Facebook CEO Mark Zuckerberg has confirmed plans to merge WhatsApp, Instagram, and Facebook Messenger — but says it probably won’t happen until 2020 at the earliest.
In a fourth-quarter earnings call this week, Zuckerberg also explained the reasons behind the plan, such as increased security with end-to-end encryption. Many questions still remain unanswered, however.
When rumors regarding the merger first surfaced last week, the big question on everybody’s minds — after all the privacy concerns — was, “how would this even work?”
Most of us use WhatsApp, Instagram, and Messenger to some degree, but for entirely different things. The idea of pulling them all together into one messaging platform doesn’t make a whole lot of sense to the average user.
But Zuckerberg sees at least one advantage to it.
End-to-end encryption for all
“The first reason that I’m excited about this is moving more people to end-to-end encryption by default in more of our products,” Zuckerberg told investors during Facebook’s quarterly earnings call on Wednesday. “People really like this in WhatsApp.”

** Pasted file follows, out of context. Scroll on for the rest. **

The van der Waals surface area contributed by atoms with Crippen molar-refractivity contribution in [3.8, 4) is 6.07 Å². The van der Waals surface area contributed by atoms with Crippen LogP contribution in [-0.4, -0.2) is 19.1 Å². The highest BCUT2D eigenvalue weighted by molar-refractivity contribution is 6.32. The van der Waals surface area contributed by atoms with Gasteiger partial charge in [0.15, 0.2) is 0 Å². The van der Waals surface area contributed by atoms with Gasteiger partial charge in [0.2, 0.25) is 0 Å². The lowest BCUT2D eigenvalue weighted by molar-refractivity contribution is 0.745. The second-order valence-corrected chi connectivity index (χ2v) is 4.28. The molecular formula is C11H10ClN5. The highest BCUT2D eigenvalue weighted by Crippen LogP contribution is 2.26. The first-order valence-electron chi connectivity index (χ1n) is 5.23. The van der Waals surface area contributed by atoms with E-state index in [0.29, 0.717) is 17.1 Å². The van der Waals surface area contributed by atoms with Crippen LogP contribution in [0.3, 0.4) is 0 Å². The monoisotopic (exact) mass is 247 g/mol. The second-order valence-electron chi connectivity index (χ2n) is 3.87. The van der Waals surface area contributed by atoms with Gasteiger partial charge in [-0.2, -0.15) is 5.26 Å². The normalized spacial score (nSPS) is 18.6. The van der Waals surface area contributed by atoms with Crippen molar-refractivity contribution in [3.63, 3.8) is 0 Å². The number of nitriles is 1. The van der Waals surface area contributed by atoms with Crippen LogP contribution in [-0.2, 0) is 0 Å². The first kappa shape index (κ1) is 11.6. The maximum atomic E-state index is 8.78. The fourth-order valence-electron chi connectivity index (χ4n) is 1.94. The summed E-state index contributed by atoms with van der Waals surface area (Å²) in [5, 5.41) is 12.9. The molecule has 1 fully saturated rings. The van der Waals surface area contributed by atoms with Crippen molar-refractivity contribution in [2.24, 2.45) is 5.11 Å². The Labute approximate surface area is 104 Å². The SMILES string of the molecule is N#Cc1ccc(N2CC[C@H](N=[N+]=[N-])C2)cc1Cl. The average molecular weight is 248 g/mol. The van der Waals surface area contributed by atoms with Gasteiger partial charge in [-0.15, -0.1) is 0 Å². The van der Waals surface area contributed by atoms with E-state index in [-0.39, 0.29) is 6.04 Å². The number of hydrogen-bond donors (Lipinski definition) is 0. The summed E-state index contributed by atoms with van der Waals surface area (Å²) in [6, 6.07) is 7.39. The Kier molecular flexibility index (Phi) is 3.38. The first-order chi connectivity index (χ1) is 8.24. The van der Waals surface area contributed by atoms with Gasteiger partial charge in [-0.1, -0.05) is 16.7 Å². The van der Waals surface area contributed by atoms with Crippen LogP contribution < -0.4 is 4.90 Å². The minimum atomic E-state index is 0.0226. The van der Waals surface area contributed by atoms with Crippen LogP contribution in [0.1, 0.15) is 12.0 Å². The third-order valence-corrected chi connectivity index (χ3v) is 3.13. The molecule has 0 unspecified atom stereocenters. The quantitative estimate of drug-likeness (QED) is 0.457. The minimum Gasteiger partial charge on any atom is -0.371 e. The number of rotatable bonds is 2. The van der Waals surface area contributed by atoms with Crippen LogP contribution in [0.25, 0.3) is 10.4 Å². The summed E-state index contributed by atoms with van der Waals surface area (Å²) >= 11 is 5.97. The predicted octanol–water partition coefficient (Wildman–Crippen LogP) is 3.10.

WhatsApp followed Apple’s lead and introduced end-to-end encryption for its 1.5 billion users in April 2016. But almost three years on, the same protection isn’t enabled by default in Messenger, or available at all in Instagram.
By extending encryption across all three platforms, or merging them all into one encrypted platform, Facebook would potentially be giving up its ability to access or investigate any of the messages sent across all of its platforms.
That would be a big move for a company that continues to make headlines with its shady data collection techniques.
A simpler experience
The other big advantage to merging the three platforms, Zuckerberg says, is a simpler experience. Rather than having to juggle three different services, there would only be one.
This would be particularly beneficial in countries where WhatsApp is dominant, Zuckerberg notes. When shopping on the Facebook Marketplace, for instance, users might be able to communicate over WhatsApp rather than being forced to use Messenger.
It’s still not clear how Facebook plans to bring all three platforms together — or whether regulators would even allow it. “We’re really early in thinking through this,” Zuckerberg admitted. “There’s a lot more we need to figure our before we finalize the plan.”